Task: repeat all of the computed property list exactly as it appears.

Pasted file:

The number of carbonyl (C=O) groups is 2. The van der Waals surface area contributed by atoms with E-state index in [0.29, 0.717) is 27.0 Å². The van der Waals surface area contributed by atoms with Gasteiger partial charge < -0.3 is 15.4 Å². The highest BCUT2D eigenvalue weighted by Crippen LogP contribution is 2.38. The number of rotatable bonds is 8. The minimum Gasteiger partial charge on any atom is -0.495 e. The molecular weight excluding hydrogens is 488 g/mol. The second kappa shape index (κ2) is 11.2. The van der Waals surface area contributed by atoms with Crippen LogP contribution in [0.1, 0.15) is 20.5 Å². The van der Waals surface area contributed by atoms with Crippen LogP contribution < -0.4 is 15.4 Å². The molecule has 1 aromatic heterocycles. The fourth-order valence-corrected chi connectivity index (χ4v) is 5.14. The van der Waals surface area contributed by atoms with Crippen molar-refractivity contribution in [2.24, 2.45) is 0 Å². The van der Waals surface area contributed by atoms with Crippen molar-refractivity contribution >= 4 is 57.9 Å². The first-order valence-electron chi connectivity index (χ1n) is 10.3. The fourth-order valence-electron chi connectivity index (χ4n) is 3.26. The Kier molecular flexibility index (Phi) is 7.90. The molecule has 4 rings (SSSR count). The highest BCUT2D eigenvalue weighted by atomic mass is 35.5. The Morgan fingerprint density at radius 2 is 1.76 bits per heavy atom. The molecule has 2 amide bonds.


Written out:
The number of carbonyl (C=O) groups is 2. The van der Waals surface area contributed by atoms with E-state index in [0.29, 0.717) is 27.0 Å². The van der Waals surface area contributed by atoms with Gasteiger partial charge < -0.3 is 15.4 Å². The highest BCUT2D eigenvalue weighted by Crippen LogP contribution is 2.38. The number of rotatable bonds is 8. The minimum Gasteiger partial charge on any atom is -0.495 e. The molecular weight excluding hydrogens is 488 g/mol. The second kappa shape index (κ2) is 11.2. The van der Waals surface area contributed by atoms with Crippen LogP contribution in [0.1, 0.15) is 20.5 Å². The van der Waals surface area contributed by atoms with Crippen LogP contribution < -0.4 is 15.4 Å². The molecule has 1 aromatic heterocycles. The fourth-order valence-corrected chi connectivity index (χ4v) is 5.14. The van der Waals surface area contributed by atoms with Crippen molar-refractivity contribution in [2.24, 2.45) is 0 Å². The van der Waals surface area contributed by atoms with Crippen molar-refractivity contribution >= 4 is 57.9 Å². The first-order valence-electron chi connectivity index (χ1n) is 10.3. The fourth-order valence-electron chi connectivity index (χ4n) is 3.26. The Kier molecular flexibility index (Phi) is 7.90. The molecule has 4 rings (SSSR count). The highest BCUT2D eigenvalue weighted by atomic mass is 35.5. The Morgan fingerprint density at radius 2 is 1.76 bits per heavy atom. The molecule has 2 amide bonds.